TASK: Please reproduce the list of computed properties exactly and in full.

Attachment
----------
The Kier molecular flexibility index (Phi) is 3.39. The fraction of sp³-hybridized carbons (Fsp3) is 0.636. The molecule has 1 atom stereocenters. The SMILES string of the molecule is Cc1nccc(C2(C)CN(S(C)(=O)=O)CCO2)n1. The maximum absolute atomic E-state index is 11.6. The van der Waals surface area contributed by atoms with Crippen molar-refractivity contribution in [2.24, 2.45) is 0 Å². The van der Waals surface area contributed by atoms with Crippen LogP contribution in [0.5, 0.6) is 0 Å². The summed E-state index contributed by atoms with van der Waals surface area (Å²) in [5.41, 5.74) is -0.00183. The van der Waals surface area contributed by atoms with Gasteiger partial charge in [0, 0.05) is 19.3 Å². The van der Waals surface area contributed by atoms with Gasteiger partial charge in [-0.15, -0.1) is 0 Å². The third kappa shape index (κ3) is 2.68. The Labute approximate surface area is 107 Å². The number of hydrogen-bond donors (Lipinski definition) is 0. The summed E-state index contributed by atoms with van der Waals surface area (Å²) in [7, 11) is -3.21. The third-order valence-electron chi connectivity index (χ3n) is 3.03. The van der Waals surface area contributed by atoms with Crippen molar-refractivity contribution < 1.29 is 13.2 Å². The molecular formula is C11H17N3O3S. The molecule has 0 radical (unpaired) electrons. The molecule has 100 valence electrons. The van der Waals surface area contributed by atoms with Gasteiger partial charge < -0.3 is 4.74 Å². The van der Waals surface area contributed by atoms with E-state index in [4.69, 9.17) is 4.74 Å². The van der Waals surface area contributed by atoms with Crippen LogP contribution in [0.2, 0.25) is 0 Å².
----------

The Kier molecular flexibility index (Phi) is 3.39. The fraction of sp³-hybridized carbons (Fsp3) is 0.636. The molecule has 1 atom stereocenters. The SMILES string of the molecule is Cc1nccc(C2(C)CN(S(C)(=O)=O)CCO2)n1. The maximum absolute atomic E-state index is 11.6. The van der Waals surface area contributed by atoms with Crippen molar-refractivity contribution in [2.24, 2.45) is 0 Å². The van der Waals surface area contributed by atoms with Crippen LogP contribution in [0.5, 0.6) is 0 Å². The summed E-state index contributed by atoms with van der Waals surface area (Å²) in [5.41, 5.74) is -0.00183. The van der Waals surface area contributed by atoms with Gasteiger partial charge in [0, 0.05) is 19.3 Å². The van der Waals surface area contributed by atoms with Gasteiger partial charge in [-0.15, -0.1) is 0 Å². The third kappa shape index (κ3) is 2.68. The Labute approximate surface area is 107 Å². The number of hydrogen-bond donors (Lipinski definition) is 0. The summed E-state index contributed by atoms with van der Waals surface area (Å²) in [7, 11) is -3.21. The third-order valence-electron chi connectivity index (χ3n) is 3.03. The van der Waals surface area contributed by atoms with Crippen molar-refractivity contribution < 1.29 is 13.2 Å². The molecular formula is C11H17N3O3S. The molecule has 0 radical (unpaired) electrons. The molecule has 100 valence electrons. The van der Waals surface area contributed by atoms with Gasteiger partial charge < -0.3 is 4.74 Å². The van der Waals surface area contributed by atoms with E-state index in [4.69, 9.17) is 4.74 Å². The van der Waals surface area contributed by atoms with Crippen LogP contribution in [0.2, 0.25) is 0 Å².